The US Government Must Allow Cannabis Banking: 3 Steps to Make it Happen

The cannabis industry continues to expand at record rates without a viable banking system to support capital investment or payment transmission. Current federal regulations prohibit banks from serving clients that are engaged in illegal activity, including the sale of marijuana.

Penalties include significant fines and criminal prosecution. The risk of criminal prosecution increased when, on January 4, 2018, Jeff Sessions rescinded a 2014 DOJ memo written by UnitedStates Deputy Attorney General James M. Cole (Cole Memo) that provided states with prosecutorial relief so long as the states met certain conditions. Although the US Treasury (FinCen)issued guidance that permitted banks to provide cannabis clients with services following the Cole Memo, the practical matter is that banks cannot rely on the guidance in such an uncertain regulatory environment.  The lack of an interstate banking system increases systemic risk in the nascent industry including the viability of businesses and increases the safety risk to business owners and employees hoarding large amounts of cash.

The exit of Jeff Sessions and Rep. Pete Sessions, and the Democratic control over the House provides the cannabis industry with a window to push banking reform forward.  The federal government has a responsibility to its citizens, investors and the business community to legalize marijuana and provide cannabis clients with access to banking services.  Initial steps that can help include 1) Congressional action to legalize interstate cannabis related services, 2)  the issuance of DOJ and FinCenguidance that allows banks to service cannabis clients, and 3) an agreement between the federal and state governments on the industry risks and enforcement priorities.

  • Federal Legalization:  Congress must set aside partisan politics and eventually legalize the possession and sale of cannabis. The risk to the business community, investors in cannabis businesses, consumers, employees, and state and local governments grows daily as stakeholders invest capital, cannabis businesses create jobs, generate revenues and pay taxes, and state and local governments become reliant on these taxes. Congress, not the states, will bear the responsibility of market failures caused by inadequate banking services and capital markets oversight.  Congress should demand that the DOJ and FinCen provide adequate relief to the banking industry and provide timelines for resolution.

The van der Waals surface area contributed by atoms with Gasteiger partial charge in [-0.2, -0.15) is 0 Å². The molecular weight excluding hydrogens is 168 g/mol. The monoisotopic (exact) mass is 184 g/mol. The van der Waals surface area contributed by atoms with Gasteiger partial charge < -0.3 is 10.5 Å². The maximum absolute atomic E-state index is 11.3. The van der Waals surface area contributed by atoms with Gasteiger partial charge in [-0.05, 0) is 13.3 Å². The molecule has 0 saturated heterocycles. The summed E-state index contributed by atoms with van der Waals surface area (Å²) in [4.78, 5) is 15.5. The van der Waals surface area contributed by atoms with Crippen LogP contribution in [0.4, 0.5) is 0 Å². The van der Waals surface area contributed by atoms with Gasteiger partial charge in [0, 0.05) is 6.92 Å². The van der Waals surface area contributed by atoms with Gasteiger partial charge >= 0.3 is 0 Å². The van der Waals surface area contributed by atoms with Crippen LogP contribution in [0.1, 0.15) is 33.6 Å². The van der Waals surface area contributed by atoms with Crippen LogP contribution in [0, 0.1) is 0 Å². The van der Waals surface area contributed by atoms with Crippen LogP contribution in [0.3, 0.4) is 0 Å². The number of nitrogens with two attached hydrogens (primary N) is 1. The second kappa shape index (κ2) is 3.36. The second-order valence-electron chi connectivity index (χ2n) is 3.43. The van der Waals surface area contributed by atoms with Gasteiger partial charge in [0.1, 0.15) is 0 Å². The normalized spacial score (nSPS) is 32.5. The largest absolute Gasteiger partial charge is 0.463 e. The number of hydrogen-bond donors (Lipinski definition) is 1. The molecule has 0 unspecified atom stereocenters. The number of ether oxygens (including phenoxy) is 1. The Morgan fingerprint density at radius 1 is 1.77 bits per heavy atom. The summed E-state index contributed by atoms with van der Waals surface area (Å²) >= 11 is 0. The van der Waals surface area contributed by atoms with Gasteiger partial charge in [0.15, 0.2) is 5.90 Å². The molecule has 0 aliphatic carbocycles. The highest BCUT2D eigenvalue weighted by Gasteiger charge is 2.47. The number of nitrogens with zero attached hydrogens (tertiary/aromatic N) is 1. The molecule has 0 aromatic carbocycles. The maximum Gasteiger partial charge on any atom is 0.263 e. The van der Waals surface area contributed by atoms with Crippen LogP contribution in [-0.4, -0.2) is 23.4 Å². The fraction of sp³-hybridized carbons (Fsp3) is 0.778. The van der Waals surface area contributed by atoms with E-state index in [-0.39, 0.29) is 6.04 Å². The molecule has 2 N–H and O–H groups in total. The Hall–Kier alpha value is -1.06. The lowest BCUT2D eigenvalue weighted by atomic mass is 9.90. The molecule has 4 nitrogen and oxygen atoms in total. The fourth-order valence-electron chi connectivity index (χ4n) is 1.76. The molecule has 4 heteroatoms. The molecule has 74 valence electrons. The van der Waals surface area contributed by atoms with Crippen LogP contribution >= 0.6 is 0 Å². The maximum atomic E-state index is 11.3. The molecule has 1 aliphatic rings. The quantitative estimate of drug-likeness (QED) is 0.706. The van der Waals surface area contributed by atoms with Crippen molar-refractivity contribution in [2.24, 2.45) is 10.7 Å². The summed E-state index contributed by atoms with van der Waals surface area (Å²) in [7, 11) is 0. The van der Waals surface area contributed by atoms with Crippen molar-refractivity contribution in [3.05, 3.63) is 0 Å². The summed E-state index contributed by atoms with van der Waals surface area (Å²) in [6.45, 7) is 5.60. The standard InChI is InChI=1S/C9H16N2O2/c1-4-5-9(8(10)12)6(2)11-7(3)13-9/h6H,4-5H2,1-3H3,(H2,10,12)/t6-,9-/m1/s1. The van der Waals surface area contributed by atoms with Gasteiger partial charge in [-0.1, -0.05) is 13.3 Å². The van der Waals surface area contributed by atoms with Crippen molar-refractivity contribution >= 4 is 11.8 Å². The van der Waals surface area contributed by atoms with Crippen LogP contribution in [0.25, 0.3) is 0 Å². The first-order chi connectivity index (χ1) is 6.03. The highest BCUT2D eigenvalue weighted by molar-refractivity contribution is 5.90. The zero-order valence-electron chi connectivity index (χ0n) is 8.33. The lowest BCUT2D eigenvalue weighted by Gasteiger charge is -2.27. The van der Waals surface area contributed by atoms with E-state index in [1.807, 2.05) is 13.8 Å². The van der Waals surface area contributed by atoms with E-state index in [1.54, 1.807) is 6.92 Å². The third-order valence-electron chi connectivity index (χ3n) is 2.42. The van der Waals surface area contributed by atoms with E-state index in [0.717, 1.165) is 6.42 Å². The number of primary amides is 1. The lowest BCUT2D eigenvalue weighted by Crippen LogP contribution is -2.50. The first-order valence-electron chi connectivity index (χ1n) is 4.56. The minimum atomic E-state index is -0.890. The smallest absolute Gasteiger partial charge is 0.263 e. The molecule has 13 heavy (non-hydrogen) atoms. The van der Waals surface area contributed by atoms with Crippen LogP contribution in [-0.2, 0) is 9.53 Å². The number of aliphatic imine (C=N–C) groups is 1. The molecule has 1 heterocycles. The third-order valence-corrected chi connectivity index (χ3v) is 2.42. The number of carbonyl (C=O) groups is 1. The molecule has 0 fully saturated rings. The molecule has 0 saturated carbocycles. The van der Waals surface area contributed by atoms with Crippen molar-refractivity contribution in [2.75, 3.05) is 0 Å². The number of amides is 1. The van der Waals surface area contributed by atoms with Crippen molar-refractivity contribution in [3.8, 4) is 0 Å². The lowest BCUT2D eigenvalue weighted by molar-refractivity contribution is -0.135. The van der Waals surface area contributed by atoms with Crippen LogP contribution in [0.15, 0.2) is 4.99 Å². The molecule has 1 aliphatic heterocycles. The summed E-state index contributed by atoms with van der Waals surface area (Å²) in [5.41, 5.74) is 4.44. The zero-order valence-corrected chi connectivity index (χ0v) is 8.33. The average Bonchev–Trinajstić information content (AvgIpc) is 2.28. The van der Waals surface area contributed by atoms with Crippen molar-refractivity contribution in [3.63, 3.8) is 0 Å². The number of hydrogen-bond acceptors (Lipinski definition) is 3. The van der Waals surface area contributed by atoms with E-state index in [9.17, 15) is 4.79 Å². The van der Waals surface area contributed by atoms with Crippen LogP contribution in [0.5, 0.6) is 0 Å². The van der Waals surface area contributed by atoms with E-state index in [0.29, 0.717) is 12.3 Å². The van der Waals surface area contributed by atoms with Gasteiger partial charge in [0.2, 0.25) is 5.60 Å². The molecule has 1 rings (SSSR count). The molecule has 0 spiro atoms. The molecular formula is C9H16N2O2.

• DOJ and FinCen Authorization: The DOJ and FinCen should mitigate the outstanding risks caused by the revocation of the Cole Memo, and issue guidance on how banks can provide services to the cannabis industry. Failure to provide such guidance is irresponsible since the industry is becoming further entrenched every day, and both agencies can assess enforcement priorities through suspicious activity reports and monitoring account activity.

  • State and Federal Regulatory Collaboration:  The federal government can learn about the true risks associated with the cannabis industry from the state regulators that have forged the path forward. Historically, the states have been the laboratory of reform, and the federal government often adopts state frameworks. The federal government must work with the states to define the industry's risks and solutions so as not to disrupt the industry's innovation or growth.

The cannabis industry has established itself in the United States. The federal government must stop kicking the can down the road and address issues that, if left unaddressed, will hurt investors, consumers, employees, states and local governments. In three easy steps, the federal government can fulfill its obligations to the citizens of the United States and prevent further harm.